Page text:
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REU

February 26, 2014

FRONTIERS IN MATERIALS SCIENCE
VINSE COLLOQUIUM SERIES

Dr. Nathan Gianneschi
Department of Chemistry & Biochemistry
University of California, San Diego

"Enzyme-Responsive Nanoparticles as In Vivo Probes"
4:10 pm, 134 Featheringill Hall (Refreshments at 3:45)

Abstract: The goal of targeted therapeutics and molecular diagnostics is to accumulate drugs or probes at the site of disease in higher quantities relative to other locations in the body. To achieve this, there is tremendous interest in the development of nanomaterials capable of acting as carriers or reservoirs of therapeutics and diagnostics in vivo.[1] Generally, nanoscale particles are favored for this task as they can be large enough to function as carriers of multiple copies of a given small molecule, can display multiple targeting functionalities, and can be small enough to be safely injected into the blood stream. The general goal is that particles will either target passively via the enhanced permeability and retention (EPR) effect, actively by incorporation of targeting groups, or by a combination of both.[2] Nanoparticle targeting strategies have largely relied on the use of surface conjugated ligands designed to bind overexpressed cell-membrane receptors associated with a given cell-type.[3] We envisioned a targeting strategy that would lead to an active accumulation of nanoparticles by virtue of a supramolecular assembly event specific to tumor tissue, occurring in response to a specific signal. The most desirable approach to stimuli-induced targeting would be to utilize an endogenous signal, specific to the diseased tissue itself, capable of actively targeting materials introduced via intravenous (IV) injection. We present the development of nanoparticles capable of assembling in vivo in response to selective, endogenous, biomolecular signals. For this purpose, we utilize enzymes as stimuli, rather than other recognition events, because they are uniquely capable of propagating a signal via catalytic amplification. We will describe their development and utility as a multimodal imaging platform, and discuss their potential as carriers capable of targeting tissue via a new mechanism.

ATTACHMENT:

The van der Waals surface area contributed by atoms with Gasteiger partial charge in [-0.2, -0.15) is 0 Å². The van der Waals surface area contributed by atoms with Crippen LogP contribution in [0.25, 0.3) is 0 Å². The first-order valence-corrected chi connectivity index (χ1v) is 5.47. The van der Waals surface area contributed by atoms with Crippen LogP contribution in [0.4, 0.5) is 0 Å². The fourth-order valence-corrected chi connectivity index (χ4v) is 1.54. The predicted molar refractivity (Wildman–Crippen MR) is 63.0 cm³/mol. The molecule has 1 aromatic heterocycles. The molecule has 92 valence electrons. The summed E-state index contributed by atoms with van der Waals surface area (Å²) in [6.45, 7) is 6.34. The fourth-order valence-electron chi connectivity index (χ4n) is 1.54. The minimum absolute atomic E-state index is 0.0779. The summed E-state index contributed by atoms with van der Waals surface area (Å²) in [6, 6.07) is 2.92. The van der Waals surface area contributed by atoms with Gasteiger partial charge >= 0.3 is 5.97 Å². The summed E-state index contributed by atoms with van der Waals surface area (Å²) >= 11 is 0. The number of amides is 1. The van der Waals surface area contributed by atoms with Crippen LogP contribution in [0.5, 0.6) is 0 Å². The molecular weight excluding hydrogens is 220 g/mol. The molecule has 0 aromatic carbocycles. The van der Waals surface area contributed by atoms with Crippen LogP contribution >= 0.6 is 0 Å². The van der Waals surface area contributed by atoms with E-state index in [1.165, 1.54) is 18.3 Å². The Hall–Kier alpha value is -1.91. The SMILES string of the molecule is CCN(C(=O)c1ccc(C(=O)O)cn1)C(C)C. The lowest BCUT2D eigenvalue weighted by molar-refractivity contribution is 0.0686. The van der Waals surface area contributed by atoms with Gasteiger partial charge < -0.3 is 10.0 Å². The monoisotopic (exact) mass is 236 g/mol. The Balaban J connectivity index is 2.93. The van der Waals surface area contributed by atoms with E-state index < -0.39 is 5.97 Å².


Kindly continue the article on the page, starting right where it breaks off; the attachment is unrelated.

Host: Todd Giorgio


Dr. Nathan Gianneschi
 
Vanderbilt University